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Posts Tagged ‘hobbits’

Romance is a sudden and miraculous grace: never to be counted on to recur.” wrote JRR Tolkien. Though one usually doesn’t think of Tolkien when one thinks of Valentine’s Day and romance, there are love stories woven through many of his tales. With a few exceptions, those love stories are intense, long-enduring, require suffering or sacrifice on the part of the couples, and have tragic endings.

“What a terrible thing to bring up on Valentine’s Day!” you might say. And though those passionate and ill-fated love stories abound in Tolkien’s fiction, he also gave us the quiet love of the hobbits, Samwise Gamgee and Rose Cotton. I think it is no accident that hobbits (Bilbo, Frodo, Sam, Merry and Pippin) were central to The Lord of the Rings and The Hobbit, and it is through their eyes that the reader views much of the action.

Most of us aren’t cut out for dangerous adventures, battles with gigantic creatures, and walking for months through perilous lands over-run by armed enemies. Just like most of us aren’t cut out for romances filled with drama, terrible tragedies, and doom. Instead, we appreciate the simple happiness that comes from finding someone who cares for us and for whom we care.

There’s a wonderful comfort in the ordinariness of Sam and Rose. They love each other with the sort of love that we modern-day humans can identify with, and perhaps discover in our own lives:

Sam turned to Bywater, and so came back up the Hill, as day was ending once more. And he went on, and there was yellow light, and fire within; and the evening meal was ready, and he was expected. And Rose drew him in, and set him in his chair, and put little Elanor upon his lap. He drew a deep breath. ‘Well, I’m back,’ he said.” – JRR Tolkien, the last lines of The Return of the King.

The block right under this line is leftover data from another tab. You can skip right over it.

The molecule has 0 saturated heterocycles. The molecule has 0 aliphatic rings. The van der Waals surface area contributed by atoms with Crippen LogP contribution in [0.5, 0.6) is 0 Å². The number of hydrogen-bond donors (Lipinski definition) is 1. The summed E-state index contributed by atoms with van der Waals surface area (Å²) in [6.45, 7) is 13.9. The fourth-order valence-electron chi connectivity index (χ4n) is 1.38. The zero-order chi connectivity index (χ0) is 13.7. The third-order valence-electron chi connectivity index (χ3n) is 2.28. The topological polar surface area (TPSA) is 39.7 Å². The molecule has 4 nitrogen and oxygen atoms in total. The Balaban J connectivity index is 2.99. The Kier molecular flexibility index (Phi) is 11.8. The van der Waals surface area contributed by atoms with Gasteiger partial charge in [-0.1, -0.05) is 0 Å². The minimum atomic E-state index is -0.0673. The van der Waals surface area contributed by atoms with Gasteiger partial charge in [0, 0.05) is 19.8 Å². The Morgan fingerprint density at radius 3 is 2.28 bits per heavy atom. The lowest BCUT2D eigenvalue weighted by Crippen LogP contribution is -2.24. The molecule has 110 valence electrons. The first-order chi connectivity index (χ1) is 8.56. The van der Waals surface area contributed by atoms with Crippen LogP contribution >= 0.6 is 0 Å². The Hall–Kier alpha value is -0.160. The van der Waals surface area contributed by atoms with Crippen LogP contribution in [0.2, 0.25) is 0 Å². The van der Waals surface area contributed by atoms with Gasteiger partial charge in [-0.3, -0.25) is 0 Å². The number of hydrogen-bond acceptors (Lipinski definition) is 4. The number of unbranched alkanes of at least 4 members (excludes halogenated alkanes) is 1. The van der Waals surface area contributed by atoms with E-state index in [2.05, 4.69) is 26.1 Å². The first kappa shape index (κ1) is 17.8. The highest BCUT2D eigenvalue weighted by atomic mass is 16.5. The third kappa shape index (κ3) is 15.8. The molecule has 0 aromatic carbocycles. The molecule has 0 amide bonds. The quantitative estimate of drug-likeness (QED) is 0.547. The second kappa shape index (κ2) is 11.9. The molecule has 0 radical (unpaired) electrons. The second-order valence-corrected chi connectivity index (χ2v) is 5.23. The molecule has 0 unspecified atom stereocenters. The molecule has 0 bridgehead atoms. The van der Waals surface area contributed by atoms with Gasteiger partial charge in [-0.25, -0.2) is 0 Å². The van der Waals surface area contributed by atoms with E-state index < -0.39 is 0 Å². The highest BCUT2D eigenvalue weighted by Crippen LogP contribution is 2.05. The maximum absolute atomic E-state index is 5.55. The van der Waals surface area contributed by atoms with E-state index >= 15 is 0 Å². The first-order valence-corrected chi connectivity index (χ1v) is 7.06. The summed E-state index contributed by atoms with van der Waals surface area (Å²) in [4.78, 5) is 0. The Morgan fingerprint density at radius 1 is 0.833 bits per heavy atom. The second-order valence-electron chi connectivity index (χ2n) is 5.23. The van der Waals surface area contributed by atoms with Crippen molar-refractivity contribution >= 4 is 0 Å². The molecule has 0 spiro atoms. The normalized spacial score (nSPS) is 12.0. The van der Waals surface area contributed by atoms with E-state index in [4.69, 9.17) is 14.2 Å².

Happy Valentine’s Day, dear readers. And may your life be filled with love.

For another Tolkien-inspired post, visit: http://ljagilamplighter.com/2013/02/13/wrights-writing-corner-guest-blog-vonnie-winslow-crist-on-writing-adventures/

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Bonshaw Tower & Estate

Several people have asked me of late  why I chose The Greener Forest as the title of my first book of fantasy short stories. The title actually comes from a trip I took to Scotland with my mom, 3 sisters, and a bus full of distant cousins in 2009. These cousins are all associated with the Scottish Clan Irwin Association — and yes, if you go back a few generations, one of my ancestors was the American Revolutionary War hero, General William Irvine.

Drum Castle

The trip included visits to numerous historical and cultural locations: Edinburgh, Isle of Iona, Culloden, Fort George, Aboyne Highland Games, Urquhart Castle along Loch Ness, Glencoe, Aberdeen City Hall, Stirling Castle, Wallace Monument…

One of the most unique things about this trip was a tour of Bonshaw Tower & Estate in the border area led by present laird, Christopher Irving, and a tea hosted by his lovely wife, Claire. The second very special part of the trip was a tour of Drum Castle & Gardens given by David Irvine, 26th Baron of Drum and Chief of the Name and Lady Carolyn.

Drum Castle Greener Trees